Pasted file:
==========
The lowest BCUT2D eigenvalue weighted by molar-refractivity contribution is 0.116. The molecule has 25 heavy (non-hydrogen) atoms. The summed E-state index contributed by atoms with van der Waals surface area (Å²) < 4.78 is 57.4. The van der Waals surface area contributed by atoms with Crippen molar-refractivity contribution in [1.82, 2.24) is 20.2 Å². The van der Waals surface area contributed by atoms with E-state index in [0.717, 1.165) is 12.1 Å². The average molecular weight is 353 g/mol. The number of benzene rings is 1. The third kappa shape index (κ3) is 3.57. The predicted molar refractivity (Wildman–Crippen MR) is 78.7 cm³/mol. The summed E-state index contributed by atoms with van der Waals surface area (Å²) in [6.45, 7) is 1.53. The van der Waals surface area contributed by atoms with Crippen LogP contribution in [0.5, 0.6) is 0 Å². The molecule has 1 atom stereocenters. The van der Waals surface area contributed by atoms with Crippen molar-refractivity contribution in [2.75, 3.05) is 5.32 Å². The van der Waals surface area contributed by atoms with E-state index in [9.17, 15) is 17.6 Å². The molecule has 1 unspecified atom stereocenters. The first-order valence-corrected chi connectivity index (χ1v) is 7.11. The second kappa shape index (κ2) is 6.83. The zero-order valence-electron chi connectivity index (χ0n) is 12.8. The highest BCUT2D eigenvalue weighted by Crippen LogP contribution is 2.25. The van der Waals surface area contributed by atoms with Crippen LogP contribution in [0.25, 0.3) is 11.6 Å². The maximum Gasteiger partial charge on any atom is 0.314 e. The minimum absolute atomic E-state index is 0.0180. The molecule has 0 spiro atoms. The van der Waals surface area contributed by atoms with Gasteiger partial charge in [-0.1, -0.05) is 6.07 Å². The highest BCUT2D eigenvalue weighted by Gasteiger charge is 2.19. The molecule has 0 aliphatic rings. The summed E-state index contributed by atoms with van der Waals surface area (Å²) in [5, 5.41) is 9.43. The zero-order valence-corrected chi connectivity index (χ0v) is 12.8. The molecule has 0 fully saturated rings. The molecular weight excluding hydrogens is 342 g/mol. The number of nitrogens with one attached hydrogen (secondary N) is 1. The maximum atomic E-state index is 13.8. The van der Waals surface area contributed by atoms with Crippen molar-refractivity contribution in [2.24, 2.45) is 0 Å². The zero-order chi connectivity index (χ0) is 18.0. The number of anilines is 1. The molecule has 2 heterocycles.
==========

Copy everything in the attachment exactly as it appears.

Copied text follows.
The lowest BCUT2D eigenvalue weighted by molar-refractivity contribution is 0.116. The molecule has 25 heavy (non-hydrogen) atoms. The summed E-state index contributed by atoms with van der Waals surface area (Å²) < 4.78 is 57.4. The van der Waals surface area contributed by atoms with Crippen molar-refractivity contribution in [1.82, 2.24) is 20.2 Å². The van der Waals surface area contributed by atoms with E-state index in [0.717, 1.165) is 12.1 Å². The average molecular weight is 353 g/mol. The number of benzene rings is 1. The third kappa shape index (κ3) is 3.57. The predicted molar refractivity (Wildman–Crippen MR) is 78.7 cm³/mol. The summed E-state index contributed by atoms with van der Waals surface area (Å²) in [6.45, 7) is 1.53. The van der Waals surface area contributed by atoms with Crippen LogP contribution in [0.5, 0.6) is 0 Å². The molecule has 1 atom stereocenters. The van der Waals surface area contributed by atoms with Crippen molar-refractivity contribution in [2.75, 3.05) is 5.32 Å². The van der Waals surface area contributed by atoms with E-state index in [9.17, 15) is 17.6 Å². The molecule has 1 unspecified atom stereocenters. The first-order valence-corrected chi connectivity index (χ1v) is 7.11. The second kappa shape index (κ2) is 6.83. The zero-order valence-electron chi connectivity index (χ0n) is 12.8. The highest BCUT2D eigenvalue weighted by Crippen LogP contribution is 2.25. The van der Waals surface area contributed by atoms with Crippen LogP contribution in [0.25, 0.3) is 11.6 Å². The maximum Gasteiger partial charge on any atom is 0.314 e. The minimum absolute atomic E-state index is 0.0180. The molecule has 0 spiro atoms. The van der Waals surface area contributed by atoms with Gasteiger partial charge in [-0.1, -0.05) is 6.07 Å². The highest BCUT2D eigenvalue weighted by Gasteiger charge is 2.19. The molecule has 0 aliphatic rings. The summed E-state index contributed by atoms with van der Waals surface area (Å²) in [5, 5.41) is 9.43. The zero-order valence-corrected chi connectivity index (χ0v) is 12.8. The molecule has 0 fully saturated rings. The molecular weight excluding hydrogens is 342 g/mol. The number of nitrogens with one attached hydrogen (secondary N) is 1. The maximum atomic E-state index is 13.8. The van der Waals surface area contributed by atoms with Crippen molar-refractivity contribution in [2.24, 2.45) is 0 Å². The zero-order chi connectivity index (χ0) is 18.0. The number of anilines is 1. The molecule has 2 heterocycles.